A Review of The Earliest Gospel Manuscript? by Carsten Peter Thiede -- By: Daniel B. Wallace

Journal: Bibliotheca Sacra
Volume: BSAC 151:603 (Jul 1994)
Article: A Review of The Earliest Gospel Manuscript? by Carsten Peter Thiede
Author: Daniel B. Wallace


A Review of The Earliest Gospel Manuscript? by Carsten Peter Thiede

Daniel B. Wallace

[Daniel B. Wallace is Assistant Professor of New Testament Studies, Dallas Theological Seminary, Dallas, Texas.]

1 In 1972 the Spanish papyrologist José O’Callaghan published a controversial article, “¿Papiros neotestamentarios en la cueva 7 de Qumrân?”2 in which he argued that the fifth manuscript from the seventh cave of Qumran was a fragment from the Gospel of Mark (6:52–53). This produced a spate of scholarly reviews and interactions—most of which rejected O’Callaghan’s identification outright.

O’Callaghan defended his views against virtually every assailant. But until 1982 he found few, if any, followers. In that year Carsten Peter Thiede, a German scholar, began to publish a defense of the O’Callaghan hypothesis. In the last 10 years, in fact, he has surpassed his mentor in periodical proliferation. The 80-page book under review is, in many respects, the culmination of his efforts. Today more scholars have interest in and sympathy toward the O’Callaghan hypothesis—especially now that it has a fresh advocate in Thiede.3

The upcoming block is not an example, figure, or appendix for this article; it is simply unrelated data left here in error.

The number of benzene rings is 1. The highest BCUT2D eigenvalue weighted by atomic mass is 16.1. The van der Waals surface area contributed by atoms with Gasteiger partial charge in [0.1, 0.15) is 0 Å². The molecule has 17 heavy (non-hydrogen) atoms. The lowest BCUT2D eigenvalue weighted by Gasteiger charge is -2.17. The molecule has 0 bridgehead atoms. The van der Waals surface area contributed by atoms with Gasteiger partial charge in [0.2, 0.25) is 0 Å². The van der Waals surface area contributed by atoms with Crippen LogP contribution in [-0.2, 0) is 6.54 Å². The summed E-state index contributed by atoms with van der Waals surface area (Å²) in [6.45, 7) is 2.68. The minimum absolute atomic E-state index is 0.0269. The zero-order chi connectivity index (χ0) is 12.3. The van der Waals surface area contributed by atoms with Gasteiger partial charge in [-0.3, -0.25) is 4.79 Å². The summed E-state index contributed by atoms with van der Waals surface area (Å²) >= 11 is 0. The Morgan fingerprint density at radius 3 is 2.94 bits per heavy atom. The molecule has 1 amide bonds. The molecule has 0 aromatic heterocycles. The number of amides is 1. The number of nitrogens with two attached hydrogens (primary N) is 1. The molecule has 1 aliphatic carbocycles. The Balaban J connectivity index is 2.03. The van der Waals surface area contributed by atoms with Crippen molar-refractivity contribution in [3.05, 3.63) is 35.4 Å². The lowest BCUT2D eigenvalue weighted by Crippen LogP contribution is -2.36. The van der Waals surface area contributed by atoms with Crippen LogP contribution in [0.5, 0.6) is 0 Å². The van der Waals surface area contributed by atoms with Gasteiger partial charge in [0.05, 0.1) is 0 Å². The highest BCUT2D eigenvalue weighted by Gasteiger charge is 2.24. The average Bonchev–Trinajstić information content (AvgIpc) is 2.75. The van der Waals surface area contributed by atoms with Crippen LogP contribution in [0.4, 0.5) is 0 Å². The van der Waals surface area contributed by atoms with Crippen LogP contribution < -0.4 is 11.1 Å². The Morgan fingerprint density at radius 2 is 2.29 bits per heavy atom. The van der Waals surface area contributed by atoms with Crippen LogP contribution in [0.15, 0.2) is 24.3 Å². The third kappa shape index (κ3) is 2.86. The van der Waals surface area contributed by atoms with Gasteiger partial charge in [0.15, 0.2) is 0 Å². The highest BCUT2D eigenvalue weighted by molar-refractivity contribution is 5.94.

Why all the furor? What is at stake? A number of factors are involved. First, if this identification is correct, it would be the earliest New Testament manuscript by 50-100 years.4 Second, on paleographical grounds, since the upper limit of its date is A.D. 50, this would put the writing of the Gospel of Mark in the 40s at the latest. Third, one consequence of such an early date for Mark would be virtually to settle the issue of Gospel priorities. Fourth, it would perhaps suggest that at least some of the New Testament documents were regarded highly enough to be copied soon after publication—a view that lends itself to an early recognition of the New Testament as canon.5

Not only are O’Callaghan and Thiede arguing that 7Q5 is a fragment from Mark’s Gospel. They are also imploring Kurt Aland to list this document officially as a New Testament papyrus: “Future editions of the Greek New Testament will have to include 7Q5. It should, at long last, receive a ‘p’ number, it must be recognized in the apparatus, with its variants” (p. 41). Here is no detached plea; rather, it is an indictment. And this not-so-subtle indictment takes on parabolic overtones in the concluding statement of the book, where Thiede comments about the a...

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